William J. Bennett's and David Wilezol's argument fails on its own terms
“Whether … cultivating the mind and the soul or maximizing financial return on investment, most of higher education fails most students.” That is the dreadful conclusion reached by William J. Bennett and David Wilezol in their new book, Is College Worth It?
Reviewing their book in the Washington Times, David DesRosiers (D) concurs with that conclusion, as well as the authors’ reasoning to arrive at that conclusion. DesRosiers finds Bennett and Wilezol (B&W) providing three general reasons, bolded below. Upon closer scrutiny, however, these reasons prove unpersuasive, as this analysis will reveal.
- College Cost Has Increased Unnecessarily
“College has simply become too expensive,” DesRosiers writes in conveying the authors’ first critique of college. Over the past generation, the real price has “jumped 300 percent” (D). Of course, whether this is true, and whether it makes college culpable, depends on the meaning and the origin of this apparent inflation of the price of college.
The exact education service, apparently increasing in price, is never designated. That omission prevents formulating even a simple college-price or college cost index. They do mention that the service becoming so pricey is “attendance.” But even then, DesRosiers specifies this costly attendance to be at non-academic venues: “Wired dorms, state-of-the-art workout facilities, beautiful grounds and Zagat-worthy dining.”
So country club-like living adjacent to college classrooms has become extravagantly expensive. That doesn’t make “college” or classroom instruction more expensive; it makes resident living more expensive. The underlying opportunity-cost of education does not consist in food, housing, and recreation, since those expenditures are more or less incurred by persons whether participating or not in education.
An analogy illuminates this and the related concern of financial aid and its diversion-inflating tuitions. Dictators have built extra palaces for themselves by allowing outside humanitarian aid – earmarked for food and medicine – to displace dictators’ initial and meager spending on food and medicine. But dictators’ diversion of their funds from food and medicine to the construction of their new palaces doesn’t make one unit of food or medicine higher-priced. Similarly, colleges’ diverting financial aid to research, student amenities, or to college endowments doesn’t raise the unit-cost of teaching or learning.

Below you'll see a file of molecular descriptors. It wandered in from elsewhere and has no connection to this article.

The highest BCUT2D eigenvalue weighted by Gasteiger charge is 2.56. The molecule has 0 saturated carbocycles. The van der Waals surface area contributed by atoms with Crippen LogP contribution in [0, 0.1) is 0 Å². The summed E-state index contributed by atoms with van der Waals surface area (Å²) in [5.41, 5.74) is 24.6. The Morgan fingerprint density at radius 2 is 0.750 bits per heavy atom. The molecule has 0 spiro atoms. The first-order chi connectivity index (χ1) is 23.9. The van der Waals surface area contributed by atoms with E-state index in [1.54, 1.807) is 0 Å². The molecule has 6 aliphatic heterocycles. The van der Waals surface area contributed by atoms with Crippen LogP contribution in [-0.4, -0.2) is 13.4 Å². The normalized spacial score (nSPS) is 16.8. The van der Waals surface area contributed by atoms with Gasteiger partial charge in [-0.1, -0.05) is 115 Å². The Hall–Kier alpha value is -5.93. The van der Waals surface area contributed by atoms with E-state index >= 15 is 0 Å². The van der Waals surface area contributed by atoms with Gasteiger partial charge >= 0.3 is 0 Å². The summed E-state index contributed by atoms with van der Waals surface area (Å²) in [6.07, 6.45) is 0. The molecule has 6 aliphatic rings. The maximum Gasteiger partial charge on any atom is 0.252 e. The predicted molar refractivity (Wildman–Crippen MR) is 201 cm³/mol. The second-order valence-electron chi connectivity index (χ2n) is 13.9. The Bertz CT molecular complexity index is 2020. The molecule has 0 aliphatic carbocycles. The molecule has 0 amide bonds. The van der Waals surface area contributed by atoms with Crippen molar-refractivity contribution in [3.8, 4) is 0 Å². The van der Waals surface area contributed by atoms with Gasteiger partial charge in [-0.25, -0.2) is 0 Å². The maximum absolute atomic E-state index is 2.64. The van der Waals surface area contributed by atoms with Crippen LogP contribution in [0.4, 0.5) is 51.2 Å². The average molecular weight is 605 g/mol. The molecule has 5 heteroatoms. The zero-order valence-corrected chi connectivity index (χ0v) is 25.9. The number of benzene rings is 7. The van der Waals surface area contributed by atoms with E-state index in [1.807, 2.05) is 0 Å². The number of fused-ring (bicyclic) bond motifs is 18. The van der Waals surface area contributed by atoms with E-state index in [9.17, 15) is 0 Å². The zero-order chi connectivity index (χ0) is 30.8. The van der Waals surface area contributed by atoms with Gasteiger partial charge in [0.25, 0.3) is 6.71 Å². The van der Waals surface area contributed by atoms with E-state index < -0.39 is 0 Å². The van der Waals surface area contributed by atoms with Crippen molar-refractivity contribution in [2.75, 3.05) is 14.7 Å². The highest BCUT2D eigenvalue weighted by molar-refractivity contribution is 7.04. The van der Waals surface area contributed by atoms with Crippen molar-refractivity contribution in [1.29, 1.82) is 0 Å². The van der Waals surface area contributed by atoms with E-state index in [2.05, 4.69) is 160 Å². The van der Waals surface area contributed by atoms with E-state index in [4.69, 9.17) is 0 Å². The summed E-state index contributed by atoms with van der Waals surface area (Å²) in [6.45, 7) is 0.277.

Related to this – and from the perspective of Catholic thought – St. Thomas Aquinas argued that the greatest service one can give to his neighbor is to lead him to truth. Hence, the highest good does not consist in producing a larger basket of luxury goods by first providing him some truth at lower price.
- Colleges Have Corrupted Teaching and Curricula
Meanwhile, most of the college instructors that students will encounter after departing their expensive residences and dining halls are “not tenured rock star[s], but galley slave grad student[s] who [are] paid so little” (D). This deficient faculty expertise, which students suffer when graduate assistants do the teaching, DesRosiers explains, arises because the more experienced and senior-level teachers “teach less and research more.”
To repair the exploitation portion of the college crisis in pay, graduate-student teachers could then be paid more. But that would raise college cost and thus undermine “the financial return on investment.”
Or alternatively, those “rock star” faculties might actually teach more and research less, and at the same pay. But their reduced research would reduce their “rock star” expertise, and thereby harm instructional quality. So the authors’ challenging of college faculties’ pay and teaching allocations seems to have no remedy, for they rely on ambiguous and shifting education standards. College teaching is now too cheap, as cost-conscious colleges now turn to lower-wage and less-expert teachers.